IN & OUT (2)
It has been a tradition to regard the ber months as part of the extended holiday season. In Laoag, the argument can be made that the holiday season may even extend unto the fiesta. Perhaps one of the harbingers of the Christmas season is the presence of decorative lights adorning the city.
However the economic crunch brought about by the successive increases in the price of oil and the ripple effect these have had on the economy resulting in steep increases in the prices of basic commodities, have palpably dampened the Christmas spirit; the debilitating power rates resulting in but a few homes lit up with decorative lights with Christmas barely a month away.
On reflection however, while our economic woes may have severely crimped our pocketbooks, the situation may still possess a silver lining. We have forgotten the true message of Christmas. We have come to view Christmas in a materialistic manner. Perhaps the economic woes we now endure may compel us to realize the true spirit of Christmas. This is not to be found in the glittering decorations nor in the lavish presents nor in the endless parties that have typified Christmas occasions of years past but in the relationships with our families, with our friends and relatives, all of the people who get together to celebrate the occasion of season. Christmas is the quintessential time when bonds and acquaintances are renewed; when disputes and warring parties are reconciled.
As we look forward to the reunions typical of the Christmas season, let us not forget the Christmas message of peace. Let us all cast aside our differences and unite for the betterment of our nation and our people. Particularly for those in the administrative and legislative branches of Laoag city government, perhaps in deference to the Christmas season you can resolve your differences even unto the fiesta. According to reliable sources, the protagonists have already acquiesced to an agreement in principle, of course barring another incident of the “February 2 history repeating itself” variety.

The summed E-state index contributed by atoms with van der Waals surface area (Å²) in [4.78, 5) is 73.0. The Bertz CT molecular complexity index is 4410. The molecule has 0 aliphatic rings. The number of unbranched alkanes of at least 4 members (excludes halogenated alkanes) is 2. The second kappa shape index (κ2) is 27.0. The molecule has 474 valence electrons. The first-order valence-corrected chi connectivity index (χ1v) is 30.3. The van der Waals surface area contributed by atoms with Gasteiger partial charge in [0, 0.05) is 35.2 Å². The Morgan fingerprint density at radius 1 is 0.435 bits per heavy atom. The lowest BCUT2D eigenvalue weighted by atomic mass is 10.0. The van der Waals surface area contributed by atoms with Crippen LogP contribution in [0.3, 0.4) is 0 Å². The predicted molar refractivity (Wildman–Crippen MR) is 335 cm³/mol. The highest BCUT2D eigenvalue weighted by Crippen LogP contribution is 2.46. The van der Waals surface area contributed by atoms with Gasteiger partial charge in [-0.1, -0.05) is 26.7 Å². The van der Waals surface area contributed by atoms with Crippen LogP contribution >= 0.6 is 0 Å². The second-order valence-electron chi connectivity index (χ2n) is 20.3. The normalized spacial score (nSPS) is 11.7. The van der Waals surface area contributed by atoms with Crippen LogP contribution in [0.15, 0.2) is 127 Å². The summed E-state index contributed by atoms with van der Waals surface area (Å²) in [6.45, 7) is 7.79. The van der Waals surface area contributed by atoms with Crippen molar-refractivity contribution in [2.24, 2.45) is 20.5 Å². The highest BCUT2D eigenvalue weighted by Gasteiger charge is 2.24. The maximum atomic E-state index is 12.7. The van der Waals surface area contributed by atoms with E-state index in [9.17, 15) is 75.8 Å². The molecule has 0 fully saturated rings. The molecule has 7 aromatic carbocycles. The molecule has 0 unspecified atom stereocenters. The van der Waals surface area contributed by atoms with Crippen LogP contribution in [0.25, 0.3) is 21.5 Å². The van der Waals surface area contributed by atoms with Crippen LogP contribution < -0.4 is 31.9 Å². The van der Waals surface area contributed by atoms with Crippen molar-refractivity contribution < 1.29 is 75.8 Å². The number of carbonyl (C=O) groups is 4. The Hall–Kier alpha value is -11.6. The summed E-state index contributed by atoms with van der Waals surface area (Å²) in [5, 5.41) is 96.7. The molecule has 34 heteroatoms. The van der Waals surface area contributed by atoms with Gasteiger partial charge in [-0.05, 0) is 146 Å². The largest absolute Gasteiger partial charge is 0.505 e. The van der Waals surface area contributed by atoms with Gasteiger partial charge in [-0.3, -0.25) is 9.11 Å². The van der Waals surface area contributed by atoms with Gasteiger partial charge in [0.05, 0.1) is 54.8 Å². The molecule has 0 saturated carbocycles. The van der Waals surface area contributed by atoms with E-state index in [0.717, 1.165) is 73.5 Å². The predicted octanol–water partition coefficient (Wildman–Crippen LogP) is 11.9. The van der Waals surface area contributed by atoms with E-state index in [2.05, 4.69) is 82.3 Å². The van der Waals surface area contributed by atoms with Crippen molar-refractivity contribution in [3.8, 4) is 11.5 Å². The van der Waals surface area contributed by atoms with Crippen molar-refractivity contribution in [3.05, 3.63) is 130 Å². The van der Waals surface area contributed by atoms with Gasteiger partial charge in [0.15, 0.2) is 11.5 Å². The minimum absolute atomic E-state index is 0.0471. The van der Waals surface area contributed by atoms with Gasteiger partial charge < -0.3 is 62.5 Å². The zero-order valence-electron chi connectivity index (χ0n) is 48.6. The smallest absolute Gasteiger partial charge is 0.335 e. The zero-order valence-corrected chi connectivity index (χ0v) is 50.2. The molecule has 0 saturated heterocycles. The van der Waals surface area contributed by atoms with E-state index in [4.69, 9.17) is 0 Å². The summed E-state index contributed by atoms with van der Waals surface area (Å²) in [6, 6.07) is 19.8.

To those looking for a new experience, try the Herencia restaurant in Paoay right in front of the historic Paoay Church. Herencia is Spanish for heritage, a fact reflected in the establishment’s décor. The place is definitely upscale in its ambience and features gourmet and fusion cuisine with Ilocano and Continental influences. Their pasta is flavored with fresh, home-grown herbs and the prices are very reasonable. You can also try their mashed potatoes with gravy in lieu of the usual rice. Then there is the unrivalled atmosphere of dining with a view of the renowned Paoay church, a UNESCO world heritage site in the background. The place evokes images of a genteel age and reminds me of Café Intramuros where the experience is made infinitely more pleasurable by dining amidst the ancient walls of Old Manila.
Already a number of prominent personalities have reportedly been impressed with the whole experience. It is said that some foreign parties have signified their intent to help upgrade the lighting equipments highlighting the church; perhaps some concerned groups would do well to assist the local government and the parish in the maintenance aspect as power rates are very debilitative. It would be a shame to install modern lighting equipment only to be idle considering the potentially high electricity costs.
The tourism authorities should look into this and attempt to emulate such developments; to make use of our renowned tourist sites and to upgrade our local cuisine. The Herencia complex has done both and should serve as a model for tourist developments throughout the province.
For those who have followed the Jimmy Chua slay case, all the arguments between the prosecution and defense have already been submitted to the DOJ. However, the public is anxious as to why a definitive ruling still has not come out when the DOJ panel’s duty is simply to discern “probable cause” and point out who should be charged or not and what charges are to be filed.
Meanwhile, Attorney Sandra O. Coronel, legal counsel for the Chua family has been quite visible handling high profile cases; the latest is being the attorney for embattled Q.C. councilor and movie actress Aiko Melendez concerning the “infamous” bar case. To those who know Mrs. Coronel, her steady ascension up the legal firmament comes as no surprise.